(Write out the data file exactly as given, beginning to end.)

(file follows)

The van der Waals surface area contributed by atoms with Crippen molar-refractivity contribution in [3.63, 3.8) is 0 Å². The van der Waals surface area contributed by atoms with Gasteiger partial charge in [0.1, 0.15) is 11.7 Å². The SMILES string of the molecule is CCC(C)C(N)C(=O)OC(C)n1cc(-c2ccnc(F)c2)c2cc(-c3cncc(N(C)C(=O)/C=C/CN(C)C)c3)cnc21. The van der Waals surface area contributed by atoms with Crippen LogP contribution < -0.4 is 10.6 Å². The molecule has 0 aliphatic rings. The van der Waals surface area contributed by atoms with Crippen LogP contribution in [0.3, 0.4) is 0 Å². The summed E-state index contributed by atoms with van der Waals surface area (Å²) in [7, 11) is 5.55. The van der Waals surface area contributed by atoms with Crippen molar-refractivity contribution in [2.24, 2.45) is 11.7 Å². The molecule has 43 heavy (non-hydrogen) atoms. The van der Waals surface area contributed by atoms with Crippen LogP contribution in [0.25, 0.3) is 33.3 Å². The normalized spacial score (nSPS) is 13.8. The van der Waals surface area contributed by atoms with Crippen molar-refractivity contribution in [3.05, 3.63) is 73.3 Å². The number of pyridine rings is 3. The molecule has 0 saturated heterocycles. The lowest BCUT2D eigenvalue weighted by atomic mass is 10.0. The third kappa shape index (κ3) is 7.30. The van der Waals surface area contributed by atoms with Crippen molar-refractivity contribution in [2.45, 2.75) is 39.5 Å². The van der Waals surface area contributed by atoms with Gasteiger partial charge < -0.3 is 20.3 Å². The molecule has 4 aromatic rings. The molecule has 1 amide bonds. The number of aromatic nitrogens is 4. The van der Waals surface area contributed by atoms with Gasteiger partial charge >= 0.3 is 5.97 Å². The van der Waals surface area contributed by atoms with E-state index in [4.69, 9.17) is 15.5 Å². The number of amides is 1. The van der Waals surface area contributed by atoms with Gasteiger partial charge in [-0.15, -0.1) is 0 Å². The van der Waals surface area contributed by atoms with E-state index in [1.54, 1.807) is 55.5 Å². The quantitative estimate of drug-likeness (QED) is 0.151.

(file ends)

The van der Waals surface area contributed by atoms with Crippen molar-refractivity contribution in [3.63, 3.8) is 0 Å². The van der Waals surface area contributed by atoms with Gasteiger partial charge in [0.1, 0.15) is 11.7 Å². The SMILES string of the molecule is CCC(C)C(N)C(=O)OC(C)n1cc(-c2ccnc(F)c2)c2cc(-c3cncc(N(C)C(=O)/C=C/CN(C)C)c3)cnc21. The van der Waals surface area contributed by atoms with Crippen LogP contribution < -0.4 is 10.6 Å². The molecule has 0 aliphatic rings. The van der Waals surface area contributed by atoms with Crippen LogP contribution in [0.3, 0.4) is 0 Å². The summed E-state index contributed by atoms with van der Waals surface area (Å²) in [7, 11) is 5.55. The van der Waals surface area contributed by atoms with Crippen molar-refractivity contribution in [2.24, 2.45) is 11.7 Å². The molecule has 43 heavy (non-hydrogen) atoms. The van der Waals surface area contributed by atoms with Crippen LogP contribution in [0.25, 0.3) is 33.3 Å². The normalized spacial score (nSPS) is 13.8. The van der Waals surface area contributed by atoms with Crippen molar-refractivity contribution in [3.05, 3.63) is 73.3 Å². The number of pyridine rings is 3. The molecule has 0 saturated heterocycles. The lowest BCUT2D eigenvalue weighted by atomic mass is 10.0. The third kappa shape index (κ3) is 7.30. The van der Waals surface area contributed by atoms with Crippen molar-refractivity contribution in [2.45, 2.75) is 39.5 Å². The van der Waals surface area contributed by atoms with Gasteiger partial charge < -0.3 is 20.3 Å². The molecule has 4 aromatic rings. The molecule has 1 amide bonds. The number of aromatic nitrogens is 4. The van der Waals surface area contributed by atoms with Gasteiger partial charge >= 0.3 is 5.97 Å². The van der Waals surface area contributed by atoms with E-state index in [4.69, 9.17) is 15.5 Å². The number of amides is 1. The van der Waals surface area contributed by atoms with Gasteiger partial charge in [-0.15, -0.1) is 0 Å². The van der Waals surface area contributed by atoms with E-state index in [1.54, 1.807) is 55.5 Å². The quantitative estimate of drug-likeness (QED) is 0.151.